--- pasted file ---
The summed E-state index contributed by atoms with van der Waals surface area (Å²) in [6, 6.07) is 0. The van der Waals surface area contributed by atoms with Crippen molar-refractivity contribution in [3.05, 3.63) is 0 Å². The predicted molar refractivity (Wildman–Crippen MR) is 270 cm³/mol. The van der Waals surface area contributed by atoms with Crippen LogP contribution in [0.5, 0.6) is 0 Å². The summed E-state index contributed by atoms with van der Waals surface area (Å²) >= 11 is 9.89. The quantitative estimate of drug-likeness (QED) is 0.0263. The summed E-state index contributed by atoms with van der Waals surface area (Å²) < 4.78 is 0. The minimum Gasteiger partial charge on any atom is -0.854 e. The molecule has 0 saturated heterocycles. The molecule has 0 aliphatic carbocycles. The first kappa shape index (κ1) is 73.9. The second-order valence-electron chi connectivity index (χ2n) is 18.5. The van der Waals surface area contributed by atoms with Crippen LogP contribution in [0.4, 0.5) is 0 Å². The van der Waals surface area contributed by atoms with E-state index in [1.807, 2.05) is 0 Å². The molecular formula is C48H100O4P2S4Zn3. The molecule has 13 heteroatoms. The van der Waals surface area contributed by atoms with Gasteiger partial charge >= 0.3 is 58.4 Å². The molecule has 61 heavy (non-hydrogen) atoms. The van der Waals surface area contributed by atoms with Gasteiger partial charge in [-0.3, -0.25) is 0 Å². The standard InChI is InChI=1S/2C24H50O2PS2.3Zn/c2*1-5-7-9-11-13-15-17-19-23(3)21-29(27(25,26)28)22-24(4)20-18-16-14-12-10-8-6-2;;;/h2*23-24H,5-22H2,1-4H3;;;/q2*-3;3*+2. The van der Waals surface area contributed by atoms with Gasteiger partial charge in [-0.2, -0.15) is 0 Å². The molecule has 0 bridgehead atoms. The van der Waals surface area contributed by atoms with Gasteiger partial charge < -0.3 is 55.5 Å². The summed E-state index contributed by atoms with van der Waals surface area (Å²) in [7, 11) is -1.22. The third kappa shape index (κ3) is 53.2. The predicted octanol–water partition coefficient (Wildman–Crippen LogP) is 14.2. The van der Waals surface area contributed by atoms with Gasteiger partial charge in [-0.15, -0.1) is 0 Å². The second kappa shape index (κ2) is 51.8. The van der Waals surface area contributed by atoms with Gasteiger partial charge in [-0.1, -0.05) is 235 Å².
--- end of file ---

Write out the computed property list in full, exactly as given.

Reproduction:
The summed E-state index contributed by atoms with van der Waals surface area (Å²) in [6, 6.07) is 0. The van der Waals surface area contributed by atoms with Crippen molar-refractivity contribution in [3.05, 3.63) is 0 Å². The predicted molar refractivity (Wildman–Crippen MR) is 270 cm³/mol. The van der Waals surface area contributed by atoms with Crippen LogP contribution in [0.5, 0.6) is 0 Å². The summed E-state index contributed by atoms with van der Waals surface area (Å²) >= 11 is 9.89. The quantitative estimate of drug-likeness (QED) is 0.0263. The summed E-state index contributed by atoms with van der Waals surface area (Å²) < 4.78 is 0. The minimum Gasteiger partial charge on any atom is -0.854 e. The molecule has 0 saturated heterocycles. The molecule has 0 aliphatic carbocycles. The first kappa shape index (κ1) is 73.9. The second-order valence-electron chi connectivity index (χ2n) is 18.5. The van der Waals surface area contributed by atoms with Crippen LogP contribution in [0.4, 0.5) is 0 Å². The van der Waals surface area contributed by atoms with E-state index in [1.807, 2.05) is 0 Å². The molecular formula is C48H100O4P2S4Zn3. The molecule has 13 heteroatoms. The van der Waals surface area contributed by atoms with Gasteiger partial charge >= 0.3 is 58.4 Å². The molecule has 61 heavy (non-hydrogen) atoms. The van der Waals surface area contributed by atoms with Gasteiger partial charge in [-0.3, -0.25) is 0 Å². The standard InChI is InChI=1S/2C24H50O2PS2.3Zn/c2*1-5-7-9-11-13-15-17-19-23(3)21-29(27(25,26)28)22-24(4)20-18-16-14-12-10-8-6-2;;;/h2*23-24H,5-22H2,1-4H3;;;/q2*-3;3*+2. The van der Waals surface area contributed by atoms with Gasteiger partial charge in [-0.2, -0.15) is 0 Å². The molecule has 0 bridgehead atoms. The van der Waals surface area contributed by atoms with Gasteiger partial charge < -0.3 is 55.5 Å². The summed E-state index contributed by atoms with van der Waals surface area (Å²) in [7, 11) is -1.22. The third kappa shape index (κ3) is 53.2. The predicted octanol–water partition coefficient (Wildman–Crippen LogP) is 14.2. The van der Waals surface area contributed by atoms with Gasteiger partial charge in [-0.15, -0.1) is 0 Å². The second kappa shape index (κ2) is 51.8. The van der Waals surface area contributed by atoms with Gasteiger partial charge in [-0.1, -0.05) is 235 Å².